View Full Version : The Pub Curmudgeon - No fun any more

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12-11-2013, 19:52
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Discussion of changing pub names reminded me of a category of pub that seems to have largely vanished from the face of the earth – the “Fun Pub”, or “Young People’s Pub”, or, as often dismissively referred to by CAMRA members, the “Kiddy Pub”.
At one time during the 80s, this was all the rage. Take one struggling pub, preferably one on a prominent site, give it a makeover including pool tables, wall-to-wall TV screens, bright lights, loud music and garish decor majoring on white and bright pink, strip out bench seating in favour of high-level stools, give it a new name with an S on the end such as Chaplins or Bogarts, and there you go. The picture shows one in Brownhills near Walsall which was changed from the George and Dragon to “Georgies” – and, of course, is now long since closed.
Around here the Pennine Hosts managed pub arm of Grand Metropolitan seemed to be the worst offenders, but they weren’t alone. We even had the former Golden Hind in Offerton renamed as “Drakes”. Very often, any cask beer was removed, but sometimes an apologetic handpull remained dispensing ill-kept Webster’s Yorkshire Bitter so it could be criticised on CAMRA pub crawls.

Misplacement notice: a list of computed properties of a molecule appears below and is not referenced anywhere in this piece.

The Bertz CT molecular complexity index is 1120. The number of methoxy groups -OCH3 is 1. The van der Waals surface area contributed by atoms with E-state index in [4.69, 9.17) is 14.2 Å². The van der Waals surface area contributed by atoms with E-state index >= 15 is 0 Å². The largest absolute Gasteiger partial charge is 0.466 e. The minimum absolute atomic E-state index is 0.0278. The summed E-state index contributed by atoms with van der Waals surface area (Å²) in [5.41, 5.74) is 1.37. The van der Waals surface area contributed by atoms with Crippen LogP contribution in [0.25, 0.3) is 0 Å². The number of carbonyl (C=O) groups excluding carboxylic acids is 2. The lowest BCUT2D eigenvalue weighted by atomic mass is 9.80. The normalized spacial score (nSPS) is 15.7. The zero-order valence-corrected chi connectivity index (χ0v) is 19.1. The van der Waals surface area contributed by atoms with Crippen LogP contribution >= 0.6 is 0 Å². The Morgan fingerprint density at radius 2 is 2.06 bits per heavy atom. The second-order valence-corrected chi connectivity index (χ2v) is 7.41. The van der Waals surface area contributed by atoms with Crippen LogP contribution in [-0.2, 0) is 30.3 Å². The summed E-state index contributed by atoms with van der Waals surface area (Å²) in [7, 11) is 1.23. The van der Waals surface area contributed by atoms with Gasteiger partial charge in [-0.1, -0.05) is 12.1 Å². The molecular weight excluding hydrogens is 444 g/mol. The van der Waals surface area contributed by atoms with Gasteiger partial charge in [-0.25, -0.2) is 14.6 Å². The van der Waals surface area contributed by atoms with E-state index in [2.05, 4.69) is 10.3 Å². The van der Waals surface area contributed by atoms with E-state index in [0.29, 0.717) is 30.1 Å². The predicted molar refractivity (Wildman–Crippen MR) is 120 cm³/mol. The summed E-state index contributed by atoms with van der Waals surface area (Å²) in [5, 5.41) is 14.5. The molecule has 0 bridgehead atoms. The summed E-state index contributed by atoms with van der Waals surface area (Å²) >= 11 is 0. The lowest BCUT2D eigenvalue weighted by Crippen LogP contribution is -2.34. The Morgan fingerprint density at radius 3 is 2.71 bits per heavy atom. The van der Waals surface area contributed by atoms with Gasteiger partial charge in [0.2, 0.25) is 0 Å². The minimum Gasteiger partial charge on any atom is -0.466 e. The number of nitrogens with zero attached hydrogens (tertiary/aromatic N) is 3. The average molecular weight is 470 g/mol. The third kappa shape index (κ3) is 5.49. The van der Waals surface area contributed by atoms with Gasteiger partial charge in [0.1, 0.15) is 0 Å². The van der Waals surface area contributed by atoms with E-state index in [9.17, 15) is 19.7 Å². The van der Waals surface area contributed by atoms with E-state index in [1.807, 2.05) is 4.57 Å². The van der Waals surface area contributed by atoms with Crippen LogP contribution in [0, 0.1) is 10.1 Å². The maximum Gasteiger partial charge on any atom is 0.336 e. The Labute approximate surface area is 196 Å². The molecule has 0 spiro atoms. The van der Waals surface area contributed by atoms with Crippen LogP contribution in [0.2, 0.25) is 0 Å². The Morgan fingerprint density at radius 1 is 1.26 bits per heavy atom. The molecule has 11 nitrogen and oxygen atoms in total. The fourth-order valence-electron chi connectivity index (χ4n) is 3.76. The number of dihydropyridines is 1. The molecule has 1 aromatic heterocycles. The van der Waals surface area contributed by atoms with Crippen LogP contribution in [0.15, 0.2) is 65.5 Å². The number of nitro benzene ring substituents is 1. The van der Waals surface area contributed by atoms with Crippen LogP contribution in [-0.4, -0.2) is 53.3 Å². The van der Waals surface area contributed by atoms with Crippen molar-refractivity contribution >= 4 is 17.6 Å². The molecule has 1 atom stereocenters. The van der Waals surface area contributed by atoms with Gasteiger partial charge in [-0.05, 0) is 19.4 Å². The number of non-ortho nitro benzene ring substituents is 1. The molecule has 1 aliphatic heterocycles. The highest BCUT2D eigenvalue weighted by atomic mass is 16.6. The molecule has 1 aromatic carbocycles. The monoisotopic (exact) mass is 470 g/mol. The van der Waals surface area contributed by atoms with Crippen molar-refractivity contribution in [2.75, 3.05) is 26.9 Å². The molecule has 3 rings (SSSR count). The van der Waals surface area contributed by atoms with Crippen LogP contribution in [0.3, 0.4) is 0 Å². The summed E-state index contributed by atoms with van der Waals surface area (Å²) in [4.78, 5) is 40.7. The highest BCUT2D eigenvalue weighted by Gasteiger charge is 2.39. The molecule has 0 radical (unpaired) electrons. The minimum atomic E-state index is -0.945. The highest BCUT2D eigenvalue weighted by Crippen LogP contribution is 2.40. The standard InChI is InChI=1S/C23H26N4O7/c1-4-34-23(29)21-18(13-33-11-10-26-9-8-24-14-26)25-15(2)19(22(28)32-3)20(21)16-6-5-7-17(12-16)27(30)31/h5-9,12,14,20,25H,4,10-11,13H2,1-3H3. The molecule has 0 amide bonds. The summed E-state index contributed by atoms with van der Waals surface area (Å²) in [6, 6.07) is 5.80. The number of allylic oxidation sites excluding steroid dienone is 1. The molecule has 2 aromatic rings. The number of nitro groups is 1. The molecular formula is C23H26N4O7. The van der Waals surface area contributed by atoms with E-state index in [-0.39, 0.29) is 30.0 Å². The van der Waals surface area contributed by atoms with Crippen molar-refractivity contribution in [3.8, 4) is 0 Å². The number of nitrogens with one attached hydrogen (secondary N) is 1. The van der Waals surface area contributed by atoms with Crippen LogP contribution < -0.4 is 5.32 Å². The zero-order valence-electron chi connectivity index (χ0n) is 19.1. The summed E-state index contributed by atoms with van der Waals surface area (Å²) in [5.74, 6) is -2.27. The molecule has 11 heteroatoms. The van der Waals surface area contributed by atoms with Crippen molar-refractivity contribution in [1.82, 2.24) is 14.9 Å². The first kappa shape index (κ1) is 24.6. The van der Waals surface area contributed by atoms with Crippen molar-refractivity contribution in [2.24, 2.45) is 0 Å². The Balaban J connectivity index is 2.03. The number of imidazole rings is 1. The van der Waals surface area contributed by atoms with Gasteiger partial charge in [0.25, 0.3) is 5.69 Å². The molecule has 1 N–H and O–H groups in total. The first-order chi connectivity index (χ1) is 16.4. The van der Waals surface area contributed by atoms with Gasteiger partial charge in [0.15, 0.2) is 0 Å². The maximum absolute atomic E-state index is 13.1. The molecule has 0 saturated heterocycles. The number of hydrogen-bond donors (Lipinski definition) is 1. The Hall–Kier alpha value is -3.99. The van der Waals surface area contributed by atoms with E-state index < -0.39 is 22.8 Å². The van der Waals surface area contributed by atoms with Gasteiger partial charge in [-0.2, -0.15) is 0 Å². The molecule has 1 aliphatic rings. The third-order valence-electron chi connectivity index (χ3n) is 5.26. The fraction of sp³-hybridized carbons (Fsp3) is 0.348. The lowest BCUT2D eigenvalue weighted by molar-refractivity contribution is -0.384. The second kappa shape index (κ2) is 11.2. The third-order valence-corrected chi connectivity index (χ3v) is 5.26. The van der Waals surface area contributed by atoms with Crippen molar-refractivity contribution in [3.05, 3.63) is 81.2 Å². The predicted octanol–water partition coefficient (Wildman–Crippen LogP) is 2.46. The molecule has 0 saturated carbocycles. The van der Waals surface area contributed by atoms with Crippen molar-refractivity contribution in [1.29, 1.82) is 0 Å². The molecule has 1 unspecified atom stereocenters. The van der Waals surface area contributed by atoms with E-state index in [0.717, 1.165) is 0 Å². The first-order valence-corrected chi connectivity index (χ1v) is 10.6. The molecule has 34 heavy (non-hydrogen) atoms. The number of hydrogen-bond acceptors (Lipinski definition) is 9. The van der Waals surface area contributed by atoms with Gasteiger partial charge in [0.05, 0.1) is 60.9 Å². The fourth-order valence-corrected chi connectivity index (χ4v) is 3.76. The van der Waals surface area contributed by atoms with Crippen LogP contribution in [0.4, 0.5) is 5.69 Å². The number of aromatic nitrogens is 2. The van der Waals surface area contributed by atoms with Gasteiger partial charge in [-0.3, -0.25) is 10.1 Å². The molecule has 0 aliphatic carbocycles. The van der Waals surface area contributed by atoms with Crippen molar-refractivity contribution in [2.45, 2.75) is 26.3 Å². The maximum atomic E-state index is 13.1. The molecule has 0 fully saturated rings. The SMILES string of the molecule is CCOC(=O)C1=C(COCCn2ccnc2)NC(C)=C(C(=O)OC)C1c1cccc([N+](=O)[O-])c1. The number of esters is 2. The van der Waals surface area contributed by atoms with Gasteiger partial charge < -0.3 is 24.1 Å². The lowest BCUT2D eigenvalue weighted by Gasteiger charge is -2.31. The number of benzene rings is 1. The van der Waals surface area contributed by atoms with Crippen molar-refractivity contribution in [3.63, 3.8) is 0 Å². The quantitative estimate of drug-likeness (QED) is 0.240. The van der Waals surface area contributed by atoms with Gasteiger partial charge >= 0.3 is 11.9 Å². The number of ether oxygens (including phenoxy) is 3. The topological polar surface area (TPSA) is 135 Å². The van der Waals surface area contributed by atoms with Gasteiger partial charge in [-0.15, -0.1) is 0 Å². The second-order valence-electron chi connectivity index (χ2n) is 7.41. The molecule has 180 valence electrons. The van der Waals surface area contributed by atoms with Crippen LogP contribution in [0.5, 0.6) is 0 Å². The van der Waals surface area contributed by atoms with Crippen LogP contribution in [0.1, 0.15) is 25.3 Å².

The whole thing was very typical of the 80s boom, redolent of Loadsamoney and the Escort XR3i, and gave the impression that the designers had been watching too many Brat Pack movies and re-runs of Tom Cruise in Cocktail. I’m not sure that these pubs ever did the hoped-for business, as for every customer who was attracted at least one other would be deterred. Added to this, the redecoration schemes were very much done on the cheap and it wasn’t too long before they started to look decidedly frayed at the edges.
So, as we moved into the 90s, the concept withered on the vine. The pubs began to be converted back into something rather more mainstream, with a bit more food and a bit more seating, or, increasingly, they ended up being declared unviable and closed altogether. While you do get youth-oriented bars in the nightlife sections of major towns and cities, outside of those areas pubs specifically targeted at that market seem to have largely disappeared.
It’s not something I personally miss, but it’s an interesting example of how the pub scene has changed over the years. I also get the impression that the drinking and socialising patterns amongst the younger age group that once sustained these pubs, to a greater or lesser degree, twenty-five years ago have largely vanished.

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